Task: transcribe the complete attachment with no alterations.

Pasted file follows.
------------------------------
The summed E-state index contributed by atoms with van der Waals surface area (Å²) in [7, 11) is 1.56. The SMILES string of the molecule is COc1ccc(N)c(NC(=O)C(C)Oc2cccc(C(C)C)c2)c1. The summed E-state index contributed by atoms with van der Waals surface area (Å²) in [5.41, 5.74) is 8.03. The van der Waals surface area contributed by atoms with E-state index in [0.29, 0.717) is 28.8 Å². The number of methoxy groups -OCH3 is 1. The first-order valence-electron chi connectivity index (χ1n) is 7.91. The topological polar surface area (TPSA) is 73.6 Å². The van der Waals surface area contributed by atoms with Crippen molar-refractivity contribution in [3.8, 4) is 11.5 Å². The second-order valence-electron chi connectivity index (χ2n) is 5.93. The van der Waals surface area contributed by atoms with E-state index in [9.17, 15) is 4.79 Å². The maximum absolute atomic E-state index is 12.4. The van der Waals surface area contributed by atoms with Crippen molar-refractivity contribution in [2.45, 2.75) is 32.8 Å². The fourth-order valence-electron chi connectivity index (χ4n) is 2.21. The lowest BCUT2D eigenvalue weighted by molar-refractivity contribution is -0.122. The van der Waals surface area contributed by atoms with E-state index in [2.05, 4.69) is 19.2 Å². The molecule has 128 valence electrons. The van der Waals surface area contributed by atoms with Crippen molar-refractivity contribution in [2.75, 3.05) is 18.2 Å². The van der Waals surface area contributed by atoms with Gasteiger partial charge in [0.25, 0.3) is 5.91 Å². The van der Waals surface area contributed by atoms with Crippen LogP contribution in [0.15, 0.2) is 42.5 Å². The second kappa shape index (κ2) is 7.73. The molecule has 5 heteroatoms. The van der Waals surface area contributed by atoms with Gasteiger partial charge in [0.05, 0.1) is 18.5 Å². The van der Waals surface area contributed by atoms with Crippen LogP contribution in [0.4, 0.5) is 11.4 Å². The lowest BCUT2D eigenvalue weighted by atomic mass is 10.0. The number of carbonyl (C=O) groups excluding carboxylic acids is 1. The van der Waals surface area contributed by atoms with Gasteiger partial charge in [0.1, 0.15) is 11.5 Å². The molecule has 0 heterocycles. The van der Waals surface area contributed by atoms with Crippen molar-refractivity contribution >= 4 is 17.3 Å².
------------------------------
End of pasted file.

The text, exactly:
The summed E-state index contributed by atoms with van der Waals surface area (Å²) in [7, 11) is 1.56. The SMILES string of the molecule is COc1ccc(N)c(NC(=O)C(C)Oc2cccc(C(C)C)c2)c1. The summed E-state index contributed by atoms with van der Waals surface area (Å²) in [5.41, 5.74) is 8.03. The van der Waals surface area contributed by atoms with E-state index in [0.29, 0.717) is 28.8 Å². The number of methoxy groups -OCH3 is 1. The first-order valence-electron chi connectivity index (χ1n) is 7.91. The topological polar surface area (TPSA) is 73.6 Å². The van der Waals surface area contributed by atoms with Crippen molar-refractivity contribution in [3.8, 4) is 11.5 Å². The second-order valence-electron chi connectivity index (χ2n) is 5.93. The van der Waals surface area contributed by atoms with E-state index in [9.17, 15) is 4.79 Å². The maximum absolute atomic E-state index is 12.4. The van der Waals surface area contributed by atoms with Crippen molar-refractivity contribution in [2.45, 2.75) is 32.8 Å². The fourth-order valence-electron chi connectivity index (χ4n) is 2.21. The lowest BCUT2D eigenvalue weighted by molar-refractivity contribution is -0.122. The van der Waals surface area contributed by atoms with E-state index in [2.05, 4.69) is 19.2 Å². The molecule has 128 valence electrons. The van der Waals surface area contributed by atoms with Crippen molar-refractivity contribution in [2.75, 3.05) is 18.2 Å². The van der Waals surface area contributed by atoms with Gasteiger partial charge in [0.25, 0.3) is 5.91 Å². The van der Waals surface area contributed by atoms with Crippen LogP contribution in [0.15, 0.2) is 42.5 Å². The second kappa shape index (κ2) is 7.73. The molecule has 5 heteroatoms. The van der Waals surface area contributed by atoms with Gasteiger partial charge in [0.05, 0.1) is 18.5 Å². The van der Waals surface area contributed by atoms with Crippen LogP contribution in [0.4, 0.5) is 11.4 Å². The lowest BCUT2D eigenvalue weighted by atomic mass is 10.0. The number of carbonyl (C=O) groups excluding carboxylic acids is 1. The van der Waals surface area contributed by atoms with Gasteiger partial charge in [0.1, 0.15) is 11.5 Å². The molecule has 0 heterocycles. The van der Waals surface area contributed by atoms with Crippen molar-refractivity contribution >= 4 is 17.3 Å².